Citizen sensing from a legal standpoint: Legitimizing the practice under the Aarhus framework

Anna Berti Suman

Research output: Contribution to journalArticleScientificpeer-review

12 Citations (Scopus)
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'Citizen sensing', grassroots-driven environmental monitoring, could revolutionize environmental risk governance and decision-making. Yet, citizen sensing is far from being accepted by governmental authorities. This contribution explores the environmental law doctrine and legislation for a possible legal basis on which the 'sensing citizens' could perform their actions. I argue that the practice, by nature, voices the citizen's claims to have access to (accurate) environmental information. I defend that citizen sensing is a legitimate manifestation of 'rights in action' that can enhance the respect of human environmental rights and promote their enforcement. This study demonstrates how, from the Aarhus Convention framework, an obligation for competent authorities to 'listen' to the sensing citizens might even be constructed in case of institutional informational gaps and failures.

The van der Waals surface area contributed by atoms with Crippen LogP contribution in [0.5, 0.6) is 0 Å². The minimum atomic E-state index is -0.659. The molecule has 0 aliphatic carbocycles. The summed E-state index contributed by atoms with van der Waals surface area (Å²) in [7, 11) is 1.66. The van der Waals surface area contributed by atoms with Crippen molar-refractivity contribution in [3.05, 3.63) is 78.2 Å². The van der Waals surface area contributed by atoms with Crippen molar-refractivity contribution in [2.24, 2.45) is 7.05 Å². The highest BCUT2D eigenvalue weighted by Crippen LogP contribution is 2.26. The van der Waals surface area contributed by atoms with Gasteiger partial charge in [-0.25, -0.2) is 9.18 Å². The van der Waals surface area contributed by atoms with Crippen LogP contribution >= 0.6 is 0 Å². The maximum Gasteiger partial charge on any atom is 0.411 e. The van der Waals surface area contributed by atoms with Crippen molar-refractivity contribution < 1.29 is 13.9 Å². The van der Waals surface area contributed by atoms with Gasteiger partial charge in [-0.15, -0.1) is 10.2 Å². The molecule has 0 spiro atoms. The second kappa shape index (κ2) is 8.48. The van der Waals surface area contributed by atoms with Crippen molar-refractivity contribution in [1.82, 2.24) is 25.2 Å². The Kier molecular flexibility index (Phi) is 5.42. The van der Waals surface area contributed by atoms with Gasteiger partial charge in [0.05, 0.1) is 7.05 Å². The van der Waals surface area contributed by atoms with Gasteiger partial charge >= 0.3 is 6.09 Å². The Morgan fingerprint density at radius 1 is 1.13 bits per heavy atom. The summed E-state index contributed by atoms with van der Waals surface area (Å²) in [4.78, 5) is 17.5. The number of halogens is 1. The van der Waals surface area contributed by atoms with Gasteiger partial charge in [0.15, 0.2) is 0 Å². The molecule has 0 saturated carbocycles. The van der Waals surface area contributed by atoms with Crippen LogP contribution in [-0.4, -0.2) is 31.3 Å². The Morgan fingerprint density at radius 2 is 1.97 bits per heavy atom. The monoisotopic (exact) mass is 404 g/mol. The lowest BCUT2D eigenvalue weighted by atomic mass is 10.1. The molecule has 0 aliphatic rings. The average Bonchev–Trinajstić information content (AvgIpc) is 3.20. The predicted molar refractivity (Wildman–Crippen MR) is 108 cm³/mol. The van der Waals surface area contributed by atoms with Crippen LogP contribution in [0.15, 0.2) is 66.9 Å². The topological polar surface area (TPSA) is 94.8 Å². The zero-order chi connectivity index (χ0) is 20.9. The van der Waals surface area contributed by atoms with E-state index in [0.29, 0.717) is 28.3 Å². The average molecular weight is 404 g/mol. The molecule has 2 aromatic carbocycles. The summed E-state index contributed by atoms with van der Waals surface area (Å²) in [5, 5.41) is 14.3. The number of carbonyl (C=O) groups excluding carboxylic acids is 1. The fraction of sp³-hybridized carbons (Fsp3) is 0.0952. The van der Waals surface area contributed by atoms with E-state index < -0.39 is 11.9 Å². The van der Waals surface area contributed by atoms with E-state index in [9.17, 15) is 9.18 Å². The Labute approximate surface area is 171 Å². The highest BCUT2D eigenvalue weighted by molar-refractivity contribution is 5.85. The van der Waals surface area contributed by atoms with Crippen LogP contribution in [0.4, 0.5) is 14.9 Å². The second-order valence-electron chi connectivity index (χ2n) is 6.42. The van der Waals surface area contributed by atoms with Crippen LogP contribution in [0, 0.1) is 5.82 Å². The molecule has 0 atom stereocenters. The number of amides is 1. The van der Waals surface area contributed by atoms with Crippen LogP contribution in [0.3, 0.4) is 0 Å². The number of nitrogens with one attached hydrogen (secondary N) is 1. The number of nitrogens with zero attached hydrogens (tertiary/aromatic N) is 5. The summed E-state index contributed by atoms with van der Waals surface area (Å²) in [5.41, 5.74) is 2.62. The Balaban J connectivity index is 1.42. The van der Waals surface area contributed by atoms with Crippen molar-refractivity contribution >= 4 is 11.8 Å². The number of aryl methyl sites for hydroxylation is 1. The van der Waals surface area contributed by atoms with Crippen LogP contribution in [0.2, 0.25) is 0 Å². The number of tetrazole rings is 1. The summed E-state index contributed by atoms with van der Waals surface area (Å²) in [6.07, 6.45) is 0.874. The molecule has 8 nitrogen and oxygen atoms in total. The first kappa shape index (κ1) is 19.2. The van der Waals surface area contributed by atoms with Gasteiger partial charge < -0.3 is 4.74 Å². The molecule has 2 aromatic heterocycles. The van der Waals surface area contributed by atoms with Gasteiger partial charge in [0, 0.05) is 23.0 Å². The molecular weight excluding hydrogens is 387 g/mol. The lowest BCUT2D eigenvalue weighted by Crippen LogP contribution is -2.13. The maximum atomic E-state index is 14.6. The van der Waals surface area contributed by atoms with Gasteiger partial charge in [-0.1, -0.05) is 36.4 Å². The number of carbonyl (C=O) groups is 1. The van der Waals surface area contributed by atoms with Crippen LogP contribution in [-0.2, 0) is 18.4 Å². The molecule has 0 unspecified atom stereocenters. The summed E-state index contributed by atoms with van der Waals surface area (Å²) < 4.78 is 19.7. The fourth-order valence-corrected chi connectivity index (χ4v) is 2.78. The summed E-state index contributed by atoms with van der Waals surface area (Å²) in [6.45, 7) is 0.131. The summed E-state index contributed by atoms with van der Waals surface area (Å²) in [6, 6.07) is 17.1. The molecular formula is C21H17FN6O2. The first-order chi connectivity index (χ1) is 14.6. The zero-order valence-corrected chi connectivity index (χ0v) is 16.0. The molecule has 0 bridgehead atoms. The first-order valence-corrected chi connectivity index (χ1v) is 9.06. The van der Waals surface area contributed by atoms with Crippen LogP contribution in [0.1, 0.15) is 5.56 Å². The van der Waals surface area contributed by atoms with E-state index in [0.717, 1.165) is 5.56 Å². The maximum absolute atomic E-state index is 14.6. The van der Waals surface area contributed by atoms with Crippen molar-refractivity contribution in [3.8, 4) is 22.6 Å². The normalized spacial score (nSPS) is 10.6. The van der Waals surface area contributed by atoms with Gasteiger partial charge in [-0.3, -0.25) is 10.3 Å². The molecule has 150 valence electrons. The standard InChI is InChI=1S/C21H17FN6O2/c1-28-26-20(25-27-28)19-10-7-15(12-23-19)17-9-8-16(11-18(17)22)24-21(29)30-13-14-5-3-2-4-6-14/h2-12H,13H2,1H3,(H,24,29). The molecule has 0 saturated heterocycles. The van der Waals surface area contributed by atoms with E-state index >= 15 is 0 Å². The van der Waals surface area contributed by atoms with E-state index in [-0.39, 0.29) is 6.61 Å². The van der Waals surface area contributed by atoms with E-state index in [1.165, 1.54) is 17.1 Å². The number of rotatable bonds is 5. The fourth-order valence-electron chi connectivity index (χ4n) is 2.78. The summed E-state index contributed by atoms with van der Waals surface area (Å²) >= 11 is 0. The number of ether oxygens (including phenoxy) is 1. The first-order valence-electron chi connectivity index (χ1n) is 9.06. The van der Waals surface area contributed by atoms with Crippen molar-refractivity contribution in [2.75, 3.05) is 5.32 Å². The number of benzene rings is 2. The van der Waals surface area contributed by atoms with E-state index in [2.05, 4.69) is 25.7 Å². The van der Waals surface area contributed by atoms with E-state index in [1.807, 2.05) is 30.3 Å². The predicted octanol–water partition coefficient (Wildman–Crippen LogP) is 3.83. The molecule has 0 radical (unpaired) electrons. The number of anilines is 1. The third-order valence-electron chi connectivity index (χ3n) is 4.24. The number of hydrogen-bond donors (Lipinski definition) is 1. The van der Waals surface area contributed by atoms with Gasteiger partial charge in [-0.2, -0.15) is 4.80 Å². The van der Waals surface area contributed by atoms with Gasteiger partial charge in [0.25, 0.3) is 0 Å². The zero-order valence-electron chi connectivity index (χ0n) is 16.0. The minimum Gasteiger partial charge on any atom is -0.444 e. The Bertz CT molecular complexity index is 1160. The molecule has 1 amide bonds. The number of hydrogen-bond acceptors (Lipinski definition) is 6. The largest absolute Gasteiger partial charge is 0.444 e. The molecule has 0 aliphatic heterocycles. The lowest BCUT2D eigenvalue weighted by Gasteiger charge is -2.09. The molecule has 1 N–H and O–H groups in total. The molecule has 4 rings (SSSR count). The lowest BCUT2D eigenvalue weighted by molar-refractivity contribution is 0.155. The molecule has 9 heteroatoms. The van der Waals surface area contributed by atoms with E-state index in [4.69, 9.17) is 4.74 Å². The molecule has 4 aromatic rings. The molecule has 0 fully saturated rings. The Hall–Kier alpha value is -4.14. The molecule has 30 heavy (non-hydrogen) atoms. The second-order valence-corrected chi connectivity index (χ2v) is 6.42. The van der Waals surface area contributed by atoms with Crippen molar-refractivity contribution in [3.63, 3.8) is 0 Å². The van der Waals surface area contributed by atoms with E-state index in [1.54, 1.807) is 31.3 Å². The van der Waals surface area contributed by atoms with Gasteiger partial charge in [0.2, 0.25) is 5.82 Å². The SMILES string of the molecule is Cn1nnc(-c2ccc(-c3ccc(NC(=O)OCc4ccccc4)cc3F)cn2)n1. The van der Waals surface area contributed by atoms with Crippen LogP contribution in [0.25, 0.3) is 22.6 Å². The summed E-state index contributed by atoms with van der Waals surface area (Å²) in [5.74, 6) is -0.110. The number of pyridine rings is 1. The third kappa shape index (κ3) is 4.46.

Original languageEnglish
Pages (from-to)8-38
Number of pages31
JournalJournal for European Environmental and Planning Law
Issue number1-2
Publication statusPublished - 2021


  • Citizen sensing
  • Environmental decision-making
  • Environmental risk governance
  • Public participation
  • The right to access environmental information


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